But.. The Middle East is not the only region that will challenge this administration's foreign policy skills.

    China and Japan may well come to blows before the elections over some long-disputed islands.   We have a defense pact with Japan since WW II.  What will our battle groups in that region do?

    And, speaking of China, Romney has been calling for the US to get tough on China's trade practices.  He has kinda owned that position, politically, since nearly all the pundits on the left have criticized him for that.  But now, all of a sudden Obama calls for tough sanctions on China as the election nears?

    Mexico?  There is a war raging on and very near our borders.

    European debt crisis?  US Debt crisis?  If you don't think the US debt is a foreign policy matter, you're not paying attention.  Eurozone meltdown may well dramatically affect the US which then produces a domino effect around the globe.  Obama has chosen to ignore US debt so far.  How long can he do that?

    And getting back to the Middle East, what about Israel/Palestine.  Did the Palestinians fall off the face of the earth?  You would think so, given the lack of coverage in the press.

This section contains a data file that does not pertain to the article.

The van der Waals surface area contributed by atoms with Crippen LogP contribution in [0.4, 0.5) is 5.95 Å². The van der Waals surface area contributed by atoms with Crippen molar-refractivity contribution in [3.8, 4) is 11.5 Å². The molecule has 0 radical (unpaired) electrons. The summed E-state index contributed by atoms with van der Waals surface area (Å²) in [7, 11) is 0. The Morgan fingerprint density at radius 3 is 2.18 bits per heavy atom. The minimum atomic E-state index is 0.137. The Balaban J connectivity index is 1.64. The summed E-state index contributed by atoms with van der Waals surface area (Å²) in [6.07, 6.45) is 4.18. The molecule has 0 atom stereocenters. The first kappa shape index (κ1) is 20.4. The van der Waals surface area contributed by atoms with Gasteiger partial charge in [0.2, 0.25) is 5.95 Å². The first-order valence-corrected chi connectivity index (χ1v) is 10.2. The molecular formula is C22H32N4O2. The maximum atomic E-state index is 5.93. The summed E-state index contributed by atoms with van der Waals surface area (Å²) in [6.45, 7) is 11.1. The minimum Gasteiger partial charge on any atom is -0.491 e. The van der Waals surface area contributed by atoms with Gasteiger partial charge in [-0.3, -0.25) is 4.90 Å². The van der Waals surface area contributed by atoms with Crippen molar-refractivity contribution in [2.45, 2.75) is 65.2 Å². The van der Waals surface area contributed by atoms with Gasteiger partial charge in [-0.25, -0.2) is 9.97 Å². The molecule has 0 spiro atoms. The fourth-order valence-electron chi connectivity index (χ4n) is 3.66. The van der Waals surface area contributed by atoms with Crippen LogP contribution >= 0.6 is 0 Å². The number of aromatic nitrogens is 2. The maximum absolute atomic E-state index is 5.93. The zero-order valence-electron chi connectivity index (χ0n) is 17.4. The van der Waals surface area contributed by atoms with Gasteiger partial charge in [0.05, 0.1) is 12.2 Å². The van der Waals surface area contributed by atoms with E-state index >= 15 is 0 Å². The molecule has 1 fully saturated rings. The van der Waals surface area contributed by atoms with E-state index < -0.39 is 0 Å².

And last, Iran.  Israel and the US are miles apart on what to do about Iran's nuke capabilities.  And, while Mitt has pretty much been silent, it will be on President Obama to act if Israel pushes the issue.

    Be careful what you wish for..

    •  I wouldn't say Obama has ignored US debt (0+ / 0-)

      Quite the contrary, the debt ceiling crisis was partly about Obama thinking he could work with Republicans on a "grand bargain" to address the deficit and debt. He not only has given the debt attention, he's given it too much attention since it's merely the symptom of our problems not the cause.

      To point out that there are foreign policy problems doesn't make this something to avoid. Remember what I said about the debacle of Iraq. Vietnam so soured the public on Democrats that Republican screw ups just didn't matter until they were the size of Iraq. It's going to take something else big to make this a Republican issue again, and that's why Democrats should want this to be the issue.